Wednesday, April 30, 2014

A Contemporary Alternative: Vital Community

Sunday we look closely at a few verses in Acts 2. They come at the close of the chapter, a chapter that has been pretty exciting in that the Holy Spirit has come with a rush of mighty wind. The promise Jesus said was coming has indeed arrived, and the worlds of all involved had suddenly been transformed.

Also in this chapter, Peter preached a sermon to explain to the confused crowd what was happening. Peter emphatically declares that this is the long awaited promise of God being fulfilled; not the results of too much alcohol. Interesting that for some present they cannot tell the difference. But hand it to Peter, who rests assured in the power of the Holy Spirit, 3,000 are added to the Christian community, and you couldn't ask for a better beginning to a movement.

One Biblical commentator makes a point: "If Acts were written from a purely contemporary point of view, we might expect all of the uproar of Pentecost, Peter's moving sermon, and the crowd's eager response ... to be the end of the story" (Willimon, Interpretation, p.39). I think he's right. Today we see a world often marked by temporary enthusiasm and short-lived commitments that flounder with the next best and latest idea, device, or technology. Wouldn't you agree? Haven't we grown suspicious of religious emotion, skeptical of the fuss and bother, cynical that it will amount to very little?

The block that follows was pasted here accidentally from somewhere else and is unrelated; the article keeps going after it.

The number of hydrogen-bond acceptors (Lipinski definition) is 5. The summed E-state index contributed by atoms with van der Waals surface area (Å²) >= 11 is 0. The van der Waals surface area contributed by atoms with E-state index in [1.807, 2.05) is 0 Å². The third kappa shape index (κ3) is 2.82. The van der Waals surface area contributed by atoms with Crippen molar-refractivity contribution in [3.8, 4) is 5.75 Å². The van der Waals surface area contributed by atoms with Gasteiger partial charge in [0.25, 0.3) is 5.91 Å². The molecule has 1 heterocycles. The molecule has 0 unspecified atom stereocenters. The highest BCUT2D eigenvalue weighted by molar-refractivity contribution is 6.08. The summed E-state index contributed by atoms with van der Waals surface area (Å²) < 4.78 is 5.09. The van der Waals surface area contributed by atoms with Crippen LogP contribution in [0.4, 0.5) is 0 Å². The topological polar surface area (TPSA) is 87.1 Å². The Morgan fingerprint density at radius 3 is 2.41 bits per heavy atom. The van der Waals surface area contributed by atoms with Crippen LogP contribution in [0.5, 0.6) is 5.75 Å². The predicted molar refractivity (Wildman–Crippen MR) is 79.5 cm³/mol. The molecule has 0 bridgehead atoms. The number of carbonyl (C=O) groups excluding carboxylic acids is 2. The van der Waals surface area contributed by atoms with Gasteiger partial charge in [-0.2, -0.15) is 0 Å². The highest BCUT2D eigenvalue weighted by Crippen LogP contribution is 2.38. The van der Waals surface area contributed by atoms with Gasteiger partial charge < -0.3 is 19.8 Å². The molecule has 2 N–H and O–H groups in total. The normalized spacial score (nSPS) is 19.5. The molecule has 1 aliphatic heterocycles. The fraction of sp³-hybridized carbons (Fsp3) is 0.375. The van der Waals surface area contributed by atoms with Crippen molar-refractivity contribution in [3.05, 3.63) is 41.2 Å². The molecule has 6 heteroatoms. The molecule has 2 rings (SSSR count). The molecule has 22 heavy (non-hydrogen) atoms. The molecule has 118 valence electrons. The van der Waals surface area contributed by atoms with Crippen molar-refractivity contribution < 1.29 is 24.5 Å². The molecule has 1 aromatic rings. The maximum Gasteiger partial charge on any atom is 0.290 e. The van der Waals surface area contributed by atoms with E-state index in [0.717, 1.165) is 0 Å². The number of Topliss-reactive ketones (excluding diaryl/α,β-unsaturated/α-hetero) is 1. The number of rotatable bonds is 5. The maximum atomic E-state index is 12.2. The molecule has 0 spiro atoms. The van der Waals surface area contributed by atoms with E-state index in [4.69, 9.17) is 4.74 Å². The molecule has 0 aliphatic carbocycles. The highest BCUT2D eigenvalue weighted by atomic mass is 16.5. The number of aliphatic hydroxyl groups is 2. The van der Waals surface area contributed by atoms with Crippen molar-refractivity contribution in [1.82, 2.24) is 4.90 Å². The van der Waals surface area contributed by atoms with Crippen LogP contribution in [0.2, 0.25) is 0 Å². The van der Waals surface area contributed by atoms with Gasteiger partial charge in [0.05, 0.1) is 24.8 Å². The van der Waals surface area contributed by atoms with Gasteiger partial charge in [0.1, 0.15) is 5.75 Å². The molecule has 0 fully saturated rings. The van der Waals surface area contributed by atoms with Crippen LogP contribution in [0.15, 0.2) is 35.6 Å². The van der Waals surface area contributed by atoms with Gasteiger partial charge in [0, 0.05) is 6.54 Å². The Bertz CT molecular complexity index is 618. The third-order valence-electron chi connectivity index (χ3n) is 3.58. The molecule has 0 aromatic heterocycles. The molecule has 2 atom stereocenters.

I love Luke for not leaving us with our suspicious natures, our skepticism and cynicism.

You see, Acts 2:42-47 gives us a true picture of what it looks like for the gospel of the kingdom of God to be embodied in community. And the picture is a beautiful alternative to just about anything else we have known and which is available. I wonder about a culture like ours reading this passage, because of our bent toward radical individualism and because of our resources to acquire just about anything we want, a habit that insolates us from the real needs that we have as human beings. That's overstated and grossly generalized, but I hope you get the point.

As you read this passage for Sunday's lesson, think upon some things:

1. What are the four habits that this community embodies?
2. What might these verses tell us is the main concern of Acts?

As you read devotionally (that is, reading with an open heart to God and in prayer), consider these two questions, and as you feel comfortable be prepared to share what you are getting in the group on Sunday.

See you then!